to continue suspicion, and heighten the irritation already entertained. Let it also be recollected, that they found the nation overwhelmed by an enormous expenditure, and, that after two years experience, they rather have increased than diminished our burthens: that after repeated promises of aid, they have done nothing to enable the people to obtain instruction; and that now they boldly declare that they mean to continue the odious taxes on knowledge: that hitherto, with only one exception,* they have made no attempts to improve the administration of justice; but have, on the contrary, increased the already overgrown salaries of certain judges, and thus rendered the evil still greater than before that having come to office when the commerce of the country laboured under unnecessary and mischievous checks, they have permitted affairs to remain almost precisely as they found them: in short, with the single exception of the Representation of the country, in the House of Commons, not one of all the great and numerous abuses existing in the government of the country, has been in the slightest degree reformed: that in fact we are as badly governed now as under the dominion of the Tory party.

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This state of things cannot last. A reformed Parliament will miserably disappoint popular expectation, if, under its superintendence, any such doubtful course is permitted to be pursued by the Ministers of the crown. The present Ministers, if they act fairly in the character of the people's friends, may obtain so powerful a support in the coming House of Commons, as to be able to set at defiance the opposition of their old opponents. But, in order to obtain this support, they must at once thoroughly change their whole course of proceeding. They must begin, first, by unsparingly dismissing every Tory functionary; must also, on all occasions, punish, with inflexible severity, every undue exercise of power; and honestly aid in obtaining the great object of the people's desires, viz. a good government. The people will cheerfully take them for leaders, if they will heartily support the character. Nothing was ever more false than the assertion, that the people desire vulgar demagogues as their champions. Everywhere a contrary spirit has been shown. The office of a representative, for example, is, by all the various bodies of electors, conferred on gentlemen. A man from the ranks of the people, or the burgeoisie, stands no chance of success, when opposed to a person, supposed, by his station, to have received a finished education; who is, in fact, of what is termed the upper classes. The heroes of parish vestries are nowhere deemed equal to the task of legislation; and, in spite of the brawling of this gentry for universal suffrage and vote by ballot, certain we are, that these would not, in the slightest degree, favour their return. The people have been so long accustomed to see men of high rank and station acting as rulers of the nation, that they are not yet prepared to see any other in that character. We speak thus, in order that the Ministers and their party may not mistake our present warning for a declaration of war. It is true, that, if the people do not find in them faithful stewards, and leaders in this their great struggle against the friends of bad government, they will seek for others in their own ranks; but this search will not be made, if the Whigs are true to the popular side.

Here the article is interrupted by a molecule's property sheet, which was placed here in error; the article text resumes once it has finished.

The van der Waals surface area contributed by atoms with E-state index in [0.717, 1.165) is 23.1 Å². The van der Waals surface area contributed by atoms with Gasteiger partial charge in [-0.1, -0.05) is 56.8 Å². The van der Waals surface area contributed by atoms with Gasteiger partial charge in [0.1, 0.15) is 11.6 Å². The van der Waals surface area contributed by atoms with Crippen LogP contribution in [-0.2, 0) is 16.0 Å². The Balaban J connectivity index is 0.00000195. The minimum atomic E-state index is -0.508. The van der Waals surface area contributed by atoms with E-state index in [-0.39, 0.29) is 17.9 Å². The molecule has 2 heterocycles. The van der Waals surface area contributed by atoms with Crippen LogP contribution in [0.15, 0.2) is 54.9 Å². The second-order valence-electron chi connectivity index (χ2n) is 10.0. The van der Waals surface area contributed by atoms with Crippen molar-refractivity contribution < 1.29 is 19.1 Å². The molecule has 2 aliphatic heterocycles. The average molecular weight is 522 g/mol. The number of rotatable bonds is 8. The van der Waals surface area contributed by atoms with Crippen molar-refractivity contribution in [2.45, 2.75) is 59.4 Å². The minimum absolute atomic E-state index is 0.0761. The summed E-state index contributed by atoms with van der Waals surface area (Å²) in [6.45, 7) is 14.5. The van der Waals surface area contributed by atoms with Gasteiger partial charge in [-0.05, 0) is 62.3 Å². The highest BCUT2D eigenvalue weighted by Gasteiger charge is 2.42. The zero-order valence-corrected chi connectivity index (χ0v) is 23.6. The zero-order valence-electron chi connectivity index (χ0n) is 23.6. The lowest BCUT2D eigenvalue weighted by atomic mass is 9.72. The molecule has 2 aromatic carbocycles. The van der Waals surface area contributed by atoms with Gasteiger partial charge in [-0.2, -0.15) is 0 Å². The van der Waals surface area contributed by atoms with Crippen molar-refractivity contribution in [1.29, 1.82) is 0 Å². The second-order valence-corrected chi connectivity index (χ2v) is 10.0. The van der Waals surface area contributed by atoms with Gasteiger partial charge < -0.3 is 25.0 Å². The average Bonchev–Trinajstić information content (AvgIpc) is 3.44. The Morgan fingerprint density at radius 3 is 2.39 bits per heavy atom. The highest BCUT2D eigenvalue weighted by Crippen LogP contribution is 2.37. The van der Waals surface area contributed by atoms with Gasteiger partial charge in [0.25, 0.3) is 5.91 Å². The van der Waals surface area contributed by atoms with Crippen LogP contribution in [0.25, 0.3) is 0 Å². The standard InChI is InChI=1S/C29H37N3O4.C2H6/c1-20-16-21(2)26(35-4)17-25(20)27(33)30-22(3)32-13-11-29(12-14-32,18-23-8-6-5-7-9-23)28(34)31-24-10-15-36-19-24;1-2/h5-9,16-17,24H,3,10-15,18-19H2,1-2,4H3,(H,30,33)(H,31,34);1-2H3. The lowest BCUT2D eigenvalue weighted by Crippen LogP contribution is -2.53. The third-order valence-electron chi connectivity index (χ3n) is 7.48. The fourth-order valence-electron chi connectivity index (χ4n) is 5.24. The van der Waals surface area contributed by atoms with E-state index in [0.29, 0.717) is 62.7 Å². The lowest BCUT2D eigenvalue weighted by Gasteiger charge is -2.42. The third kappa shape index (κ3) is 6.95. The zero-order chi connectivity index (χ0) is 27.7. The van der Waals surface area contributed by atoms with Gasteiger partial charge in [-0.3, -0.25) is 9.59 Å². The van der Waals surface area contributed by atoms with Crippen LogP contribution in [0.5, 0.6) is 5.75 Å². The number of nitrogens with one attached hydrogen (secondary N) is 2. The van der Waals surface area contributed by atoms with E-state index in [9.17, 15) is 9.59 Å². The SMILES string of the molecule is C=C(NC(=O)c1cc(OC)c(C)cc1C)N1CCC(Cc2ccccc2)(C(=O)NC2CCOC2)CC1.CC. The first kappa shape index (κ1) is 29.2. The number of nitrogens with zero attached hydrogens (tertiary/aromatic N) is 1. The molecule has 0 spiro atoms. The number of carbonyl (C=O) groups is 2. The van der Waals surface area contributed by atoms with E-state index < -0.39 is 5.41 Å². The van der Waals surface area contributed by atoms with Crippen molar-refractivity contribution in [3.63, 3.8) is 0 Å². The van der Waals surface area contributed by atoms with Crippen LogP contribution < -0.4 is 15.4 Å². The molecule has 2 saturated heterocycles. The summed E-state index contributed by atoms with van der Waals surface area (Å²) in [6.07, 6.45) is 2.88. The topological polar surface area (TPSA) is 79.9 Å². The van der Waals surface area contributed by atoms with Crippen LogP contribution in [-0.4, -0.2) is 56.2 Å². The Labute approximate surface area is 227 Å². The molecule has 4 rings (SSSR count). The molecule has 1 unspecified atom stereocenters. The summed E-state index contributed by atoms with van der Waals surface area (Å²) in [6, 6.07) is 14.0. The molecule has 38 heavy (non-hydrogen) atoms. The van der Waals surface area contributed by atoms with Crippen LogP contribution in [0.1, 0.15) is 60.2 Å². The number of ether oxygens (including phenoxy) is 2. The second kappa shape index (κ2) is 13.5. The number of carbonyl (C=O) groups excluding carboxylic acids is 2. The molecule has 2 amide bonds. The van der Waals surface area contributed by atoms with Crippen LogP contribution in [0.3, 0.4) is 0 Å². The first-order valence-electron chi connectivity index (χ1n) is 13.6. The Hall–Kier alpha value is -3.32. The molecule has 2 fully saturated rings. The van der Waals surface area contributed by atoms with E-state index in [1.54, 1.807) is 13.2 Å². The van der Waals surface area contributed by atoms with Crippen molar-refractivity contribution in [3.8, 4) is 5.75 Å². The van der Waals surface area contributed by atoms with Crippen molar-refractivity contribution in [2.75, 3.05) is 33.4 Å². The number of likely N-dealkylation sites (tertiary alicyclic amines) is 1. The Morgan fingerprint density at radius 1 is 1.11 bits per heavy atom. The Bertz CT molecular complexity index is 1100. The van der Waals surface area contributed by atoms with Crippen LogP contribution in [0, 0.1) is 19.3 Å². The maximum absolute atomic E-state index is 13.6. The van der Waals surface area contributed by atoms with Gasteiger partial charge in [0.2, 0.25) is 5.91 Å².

Of the Bankruptcy act, we now say nothing, because Lord Brougham's conduct has been reserved for consideration at another period, if found necessary.

ELEGY FOR THE KING OF THE GIPSIES, CHARLES LEE, Who died in a lent near Lewes, August 16, 1832, aged 74. He was buried in St. Ann's Churchyard, in presence of a thousand spectators.